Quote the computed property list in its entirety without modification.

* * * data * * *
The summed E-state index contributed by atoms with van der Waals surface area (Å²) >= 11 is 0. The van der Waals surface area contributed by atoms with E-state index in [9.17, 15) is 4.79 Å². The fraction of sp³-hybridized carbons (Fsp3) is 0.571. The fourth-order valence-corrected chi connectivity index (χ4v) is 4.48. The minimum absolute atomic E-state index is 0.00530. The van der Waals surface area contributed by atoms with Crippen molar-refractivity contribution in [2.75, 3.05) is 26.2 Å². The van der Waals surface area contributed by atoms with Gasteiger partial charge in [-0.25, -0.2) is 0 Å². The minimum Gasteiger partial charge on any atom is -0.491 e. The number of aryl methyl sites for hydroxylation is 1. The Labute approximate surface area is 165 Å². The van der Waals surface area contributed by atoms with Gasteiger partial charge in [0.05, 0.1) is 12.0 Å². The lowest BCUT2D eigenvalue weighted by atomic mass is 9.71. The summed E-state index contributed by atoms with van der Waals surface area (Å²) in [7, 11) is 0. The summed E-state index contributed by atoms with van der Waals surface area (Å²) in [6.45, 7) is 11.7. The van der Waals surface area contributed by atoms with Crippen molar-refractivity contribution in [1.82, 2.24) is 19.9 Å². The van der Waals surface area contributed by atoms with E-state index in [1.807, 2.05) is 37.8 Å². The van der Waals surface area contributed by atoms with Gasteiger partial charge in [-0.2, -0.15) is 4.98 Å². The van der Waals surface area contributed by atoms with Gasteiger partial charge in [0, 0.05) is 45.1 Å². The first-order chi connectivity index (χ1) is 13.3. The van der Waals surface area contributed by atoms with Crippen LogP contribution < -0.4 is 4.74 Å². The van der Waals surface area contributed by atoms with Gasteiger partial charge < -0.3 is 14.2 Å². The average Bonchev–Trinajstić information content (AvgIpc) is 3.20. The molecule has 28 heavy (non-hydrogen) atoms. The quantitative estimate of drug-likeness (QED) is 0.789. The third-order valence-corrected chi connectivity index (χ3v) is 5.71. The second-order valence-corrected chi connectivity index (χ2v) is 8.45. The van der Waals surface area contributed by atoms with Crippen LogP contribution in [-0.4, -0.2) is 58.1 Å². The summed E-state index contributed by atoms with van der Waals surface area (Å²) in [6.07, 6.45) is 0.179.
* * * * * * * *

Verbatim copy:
The summed E-state index contributed by atoms with van der Waals surface area (Å²) >= 11 is 0. The van der Waals surface area contributed by atoms with E-state index in [9.17, 15) is 4.79 Å². The fraction of sp³-hybridized carbons (Fsp3) is 0.571. The fourth-order valence-corrected chi connectivity index (χ4v) is 4.48. The minimum absolute atomic E-state index is 0.00530. The van der Waals surface area contributed by atoms with Crippen molar-refractivity contribution in [2.75, 3.05) is 26.2 Å². The van der Waals surface area contributed by atoms with Gasteiger partial charge in [-0.25, -0.2) is 0 Å². The minimum Gasteiger partial charge on any atom is -0.491 e. The number of aryl methyl sites for hydroxylation is 1. The Labute approximate surface area is 165 Å². The van der Waals surface area contributed by atoms with Gasteiger partial charge in [0.05, 0.1) is 12.0 Å². The lowest BCUT2D eigenvalue weighted by atomic mass is 9.71. The summed E-state index contributed by atoms with van der Waals surface area (Å²) in [7, 11) is 0. The summed E-state index contributed by atoms with van der Waals surface area (Å²) in [6.45, 7) is 11.7. The van der Waals surface area contributed by atoms with Crippen molar-refractivity contribution in [1.82, 2.24) is 19.9 Å². The van der Waals surface area contributed by atoms with E-state index in [1.807, 2.05) is 37.8 Å². The van der Waals surface area contributed by atoms with Gasteiger partial charge in [-0.2, -0.15) is 4.98 Å². The van der Waals surface area contributed by atoms with Gasteiger partial charge in [0, 0.05) is 45.1 Å². The first-order chi connectivity index (χ1) is 13.3. The van der Waals surface area contributed by atoms with Crippen LogP contribution < -0.4 is 4.74 Å². The van der Waals surface area contributed by atoms with Gasteiger partial charge < -0.3 is 14.2 Å². The average Bonchev–Trinajstić information content (AvgIpc) is 3.20. The molecule has 28 heavy (non-hydrogen) atoms. The quantitative estimate of drug-likeness (QED) is 0.789. The third-order valence-corrected chi connectivity index (χ3v) is 5.71. The second-order valence-corrected chi connectivity index (χ2v) is 8.45. The van der Waals surface area contributed by atoms with Crippen LogP contribution in [-0.4, -0.2) is 58.1 Å². The summed E-state index contributed by atoms with van der Waals surface area (Å²) in [6.07, 6.45) is 0.179.